Footnote--when I posted about my jacket on the "Go Fast, Knit Left" group on Ravelry, I got a reply from the person who did this blanket--a crocheted Tunisian Stitch. Suddenly my Moderne doesn't look quite so impressive.

Wednesday, April 16, 2008

Long Rambling Post with Knitting Content

The last couple of weeks have been an adventure. It's still a busy time at school--I am never sure what students will be present in class from one day to the next because of the number of extracurricular activities. I like to plan ahead and maintain continuity, so this is a time of year that I find very difficult. Of course, I feel that I am the grouchiest person in the world because I have to be to keep the seniors on track.
The weather has been unpredictable except for the fact that we are still predictably dry. This week alone we've gone from almost freezing to the 80s. I think we're due for another round of almost freezing before the weekend. Last week, a section of the neighbor's concrete block fence blew down. Ours stood, but the wind overturned a large wooden swing in the backyard without moving any of my grandson's much lighter weight toys.
Also last week, my DS and DDIL both got a really bad stomach virus on the same day. That meant I got to keep the DGD and DGS for a day and an afternoon after school. As far as I was concerned, that was a treat that I don't get frequently enough. The parents got better, but DGS and I got a mild case, so I missed a couple of days of school and didn't feel like knitting.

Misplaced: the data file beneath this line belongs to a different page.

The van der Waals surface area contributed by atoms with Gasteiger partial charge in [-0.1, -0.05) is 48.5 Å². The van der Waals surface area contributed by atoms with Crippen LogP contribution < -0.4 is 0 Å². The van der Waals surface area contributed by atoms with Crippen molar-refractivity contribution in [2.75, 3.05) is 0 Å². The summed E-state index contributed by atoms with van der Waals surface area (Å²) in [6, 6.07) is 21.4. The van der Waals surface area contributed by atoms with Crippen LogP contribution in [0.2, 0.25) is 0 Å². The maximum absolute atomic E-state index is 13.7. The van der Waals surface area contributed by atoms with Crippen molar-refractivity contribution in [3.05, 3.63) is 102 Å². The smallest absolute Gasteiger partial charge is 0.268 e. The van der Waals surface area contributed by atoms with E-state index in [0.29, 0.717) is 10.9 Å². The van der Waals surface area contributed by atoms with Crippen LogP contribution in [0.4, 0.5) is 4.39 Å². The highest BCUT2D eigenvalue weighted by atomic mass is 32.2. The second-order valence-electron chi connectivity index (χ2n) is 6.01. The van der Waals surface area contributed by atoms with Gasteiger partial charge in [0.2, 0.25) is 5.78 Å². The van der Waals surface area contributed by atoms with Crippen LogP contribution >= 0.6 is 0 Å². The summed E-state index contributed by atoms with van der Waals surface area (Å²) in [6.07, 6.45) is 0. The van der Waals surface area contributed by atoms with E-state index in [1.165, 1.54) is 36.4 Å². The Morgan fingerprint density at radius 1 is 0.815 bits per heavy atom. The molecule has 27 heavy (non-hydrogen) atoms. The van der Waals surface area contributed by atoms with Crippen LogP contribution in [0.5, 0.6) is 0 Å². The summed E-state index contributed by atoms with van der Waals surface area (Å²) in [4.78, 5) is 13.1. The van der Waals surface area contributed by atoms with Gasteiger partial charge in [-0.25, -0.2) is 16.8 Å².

However, I do have a couple of things to show. First of all, I took some pretty weather coffee-with-DH-in-the-yard-after-work days to card some of the fleece I washed last fall. It is Rambouillet. The first batch, which I did with Ashford student carders following some directions from the Internet, came out with lots of neps. I did spin the rolags, but I am not pleased with the singles. I experimented with plying, and they are so neppy that the bumps catch on each other. I was really frustrated when I remembered that I had bought the Ashford Book of Carding a few months ago. I actually read the directions and studied the pictures. Then I read on a forum that Rambouillet would develop neps when carded too much. This is the result of following the directions in the book: